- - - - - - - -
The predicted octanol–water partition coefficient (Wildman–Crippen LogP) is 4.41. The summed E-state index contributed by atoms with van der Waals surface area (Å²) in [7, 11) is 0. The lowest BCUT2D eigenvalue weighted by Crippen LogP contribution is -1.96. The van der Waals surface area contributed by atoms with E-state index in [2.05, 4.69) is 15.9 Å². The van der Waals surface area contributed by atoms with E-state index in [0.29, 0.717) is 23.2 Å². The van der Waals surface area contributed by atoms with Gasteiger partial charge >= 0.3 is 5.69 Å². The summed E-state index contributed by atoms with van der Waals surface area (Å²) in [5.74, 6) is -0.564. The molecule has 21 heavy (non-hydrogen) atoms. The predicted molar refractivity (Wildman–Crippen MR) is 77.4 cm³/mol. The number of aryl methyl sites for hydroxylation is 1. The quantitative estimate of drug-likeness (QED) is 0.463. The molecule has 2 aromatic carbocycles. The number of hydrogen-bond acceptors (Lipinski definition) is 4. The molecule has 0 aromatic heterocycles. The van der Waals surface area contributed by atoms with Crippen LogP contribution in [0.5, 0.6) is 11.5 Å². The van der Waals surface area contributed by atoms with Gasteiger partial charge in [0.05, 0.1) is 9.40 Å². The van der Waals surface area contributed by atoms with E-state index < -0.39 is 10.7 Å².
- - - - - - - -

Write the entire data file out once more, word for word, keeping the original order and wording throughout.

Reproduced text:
The predicted octanol–water partition coefficient (Wildman–Crippen LogP) is 4.41. The summed E-state index contributed by atoms with van der Waals surface area (Å²) in [7, 11) is 0. The lowest BCUT2D eigenvalue weighted by Crippen LogP contribution is -1.96. The van der Waals surface area contributed by atoms with E-state index in [2.05, 4.69) is 15.9 Å². The van der Waals surface area contributed by atoms with E-state index in [0.29, 0.717) is 23.2 Å². The van der Waals surface area contributed by atoms with Gasteiger partial charge >= 0.3 is 5.69 Å². The summed E-state index contributed by atoms with van der Waals surface area (Å²) in [5.74, 6) is -0.564. The molecule has 21 heavy (non-hydrogen) atoms. The predicted molar refractivity (Wildman–Crippen MR) is 77.4 cm³/mol. The number of aryl methyl sites for hydroxylation is 1. The quantitative estimate of drug-likeness (QED) is 0.463. The molecule has 2 aromatic carbocycles. The number of hydrogen-bond acceptors (Lipinski definition) is 4. The molecule has 0 aromatic heterocycles. The van der Waals surface area contributed by atoms with Crippen LogP contribution in [0.5, 0.6) is 11.5 Å². The van der Waals surface area contributed by atoms with Gasteiger partial charge in [0.05, 0.1) is 9.40 Å². The van der Waals surface area contributed by atoms with E-state index < -0.39 is 10.7 Å².